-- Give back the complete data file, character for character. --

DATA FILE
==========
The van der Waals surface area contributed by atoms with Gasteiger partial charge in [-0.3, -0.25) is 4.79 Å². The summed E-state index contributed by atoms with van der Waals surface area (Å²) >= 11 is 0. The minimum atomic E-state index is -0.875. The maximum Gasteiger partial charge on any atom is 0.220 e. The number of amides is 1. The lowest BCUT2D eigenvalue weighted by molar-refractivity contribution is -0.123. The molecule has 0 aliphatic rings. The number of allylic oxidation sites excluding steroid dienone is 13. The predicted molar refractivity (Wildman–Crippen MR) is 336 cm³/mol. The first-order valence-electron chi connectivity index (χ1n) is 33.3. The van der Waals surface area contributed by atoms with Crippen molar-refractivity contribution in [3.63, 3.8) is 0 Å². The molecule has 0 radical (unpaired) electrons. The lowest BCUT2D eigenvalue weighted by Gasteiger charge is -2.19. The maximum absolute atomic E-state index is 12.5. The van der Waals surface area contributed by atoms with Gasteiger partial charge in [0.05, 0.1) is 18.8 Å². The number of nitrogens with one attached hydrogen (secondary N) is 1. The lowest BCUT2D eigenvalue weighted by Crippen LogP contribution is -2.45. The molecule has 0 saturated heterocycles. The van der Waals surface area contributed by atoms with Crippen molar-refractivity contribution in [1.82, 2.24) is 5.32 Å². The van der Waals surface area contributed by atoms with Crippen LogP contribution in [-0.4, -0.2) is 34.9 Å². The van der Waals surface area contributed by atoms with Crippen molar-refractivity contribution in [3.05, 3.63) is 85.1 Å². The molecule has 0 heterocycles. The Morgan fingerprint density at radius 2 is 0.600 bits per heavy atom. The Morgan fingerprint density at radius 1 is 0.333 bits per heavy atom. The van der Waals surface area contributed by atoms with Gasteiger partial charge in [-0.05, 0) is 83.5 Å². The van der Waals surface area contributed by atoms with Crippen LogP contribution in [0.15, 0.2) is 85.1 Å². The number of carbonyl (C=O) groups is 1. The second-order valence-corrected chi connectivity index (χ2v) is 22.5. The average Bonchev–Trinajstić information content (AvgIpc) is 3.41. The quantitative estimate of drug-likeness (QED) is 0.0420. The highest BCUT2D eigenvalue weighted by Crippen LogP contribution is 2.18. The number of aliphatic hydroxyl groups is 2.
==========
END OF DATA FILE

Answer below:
The van der Waals surface area contributed by atoms with Gasteiger partial charge in [-0.3, -0.25) is 4.79 Å². The summed E-state index contributed by atoms with van der Waals surface area (Å²) >= 11 is 0. The minimum atomic E-state index is -0.875. The maximum Gasteiger partial charge on any atom is 0.220 e. The number of amides is 1. The lowest BCUT2D eigenvalue weighted by molar-refractivity contribution is -0.123. The molecule has 0 aliphatic rings. The number of allylic oxidation sites excluding steroid dienone is 13. The predicted molar refractivity (Wildman–Crippen MR) is 336 cm³/mol. The first-order valence-electron chi connectivity index (χ1n) is 33.3. The van der Waals surface area contributed by atoms with Crippen molar-refractivity contribution in [3.63, 3.8) is 0 Å². The molecule has 0 radical (unpaired) electrons. The lowest BCUT2D eigenvalue weighted by Gasteiger charge is -2.19. The maximum absolute atomic E-state index is 12.5. The van der Waals surface area contributed by atoms with Gasteiger partial charge in [0.05, 0.1) is 18.8 Å². The number of nitrogens with one attached hydrogen (secondary N) is 1. The lowest BCUT2D eigenvalue weighted by Crippen LogP contribution is -2.45. The molecule has 0 saturated heterocycles. The van der Waals surface area contributed by atoms with Crippen molar-refractivity contribution in [1.82, 2.24) is 5.32 Å². The van der Waals surface area contributed by atoms with Crippen LogP contribution in [-0.4, -0.2) is 34.9 Å². The van der Waals surface area contributed by atoms with Crippen molar-refractivity contribution in [3.05, 3.63) is 85.1 Å². The molecule has 0 heterocycles. The Morgan fingerprint density at radius 2 is 0.600 bits per heavy atom. The Morgan fingerprint density at radius 1 is 0.333 bits per heavy atom. The van der Waals surface area contributed by atoms with Gasteiger partial charge in [-0.05, 0) is 83.5 Å². The van der Waals surface area contributed by atoms with Crippen LogP contribution in [0.15, 0.2) is 85.1 Å². The number of carbonyl (C=O) groups is 1. The second-order valence-corrected chi connectivity index (χ2v) is 22.5. The average Bonchev–Trinajstić information content (AvgIpc) is 3.41. The quantitative estimate of drug-likeness (QED) is 0.0420. The highest BCUT2D eigenvalue weighted by Crippen LogP contribution is 2.18. The number of aliphatic hydroxyl groups is 2.